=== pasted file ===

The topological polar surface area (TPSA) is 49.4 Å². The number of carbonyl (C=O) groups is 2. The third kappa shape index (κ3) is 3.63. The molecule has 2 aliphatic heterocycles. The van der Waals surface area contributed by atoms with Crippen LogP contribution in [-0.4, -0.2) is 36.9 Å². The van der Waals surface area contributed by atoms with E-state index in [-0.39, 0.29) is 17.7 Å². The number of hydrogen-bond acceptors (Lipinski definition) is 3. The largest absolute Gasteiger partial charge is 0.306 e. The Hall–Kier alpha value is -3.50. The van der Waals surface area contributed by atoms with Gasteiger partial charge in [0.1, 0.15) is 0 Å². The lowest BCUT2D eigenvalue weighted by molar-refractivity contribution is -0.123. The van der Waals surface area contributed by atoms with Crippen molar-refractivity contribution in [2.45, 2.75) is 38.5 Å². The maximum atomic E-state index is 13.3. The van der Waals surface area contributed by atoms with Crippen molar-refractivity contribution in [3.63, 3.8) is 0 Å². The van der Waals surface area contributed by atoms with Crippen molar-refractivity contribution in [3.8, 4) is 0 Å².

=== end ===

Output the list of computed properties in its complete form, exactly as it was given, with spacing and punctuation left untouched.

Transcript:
The topological polar surface area (TPSA) is 49.4 Å². The number of carbonyl (C=O) groups is 2. The third kappa shape index (κ3) is 3.63. The molecule has 2 aliphatic heterocycles. The van der Waals surface area contributed by atoms with Crippen LogP contribution in [-0.4, -0.2) is 36.9 Å². The van der Waals surface area contributed by atoms with E-state index in [-0.39, 0.29) is 17.7 Å². The number of hydrogen-bond acceptors (Lipinski definition) is 3. The largest absolute Gasteiger partial charge is 0.306 e. The Hall–Kier alpha value is -3.50. The van der Waals surface area contributed by atoms with Gasteiger partial charge in [0.1, 0.15) is 0 Å². The lowest BCUT2D eigenvalue weighted by molar-refractivity contribution is -0.123. The van der Waals surface area contributed by atoms with Crippen molar-refractivity contribution in [2.45, 2.75) is 38.5 Å². The maximum atomic E-state index is 13.3. The van der Waals surface area contributed by atoms with Crippen molar-refractivity contribution in [3.63, 3.8) is 0 Å². The van der Waals surface area contributed by atoms with Crippen molar-refractivity contribution in [3.8, 4) is 0 Å².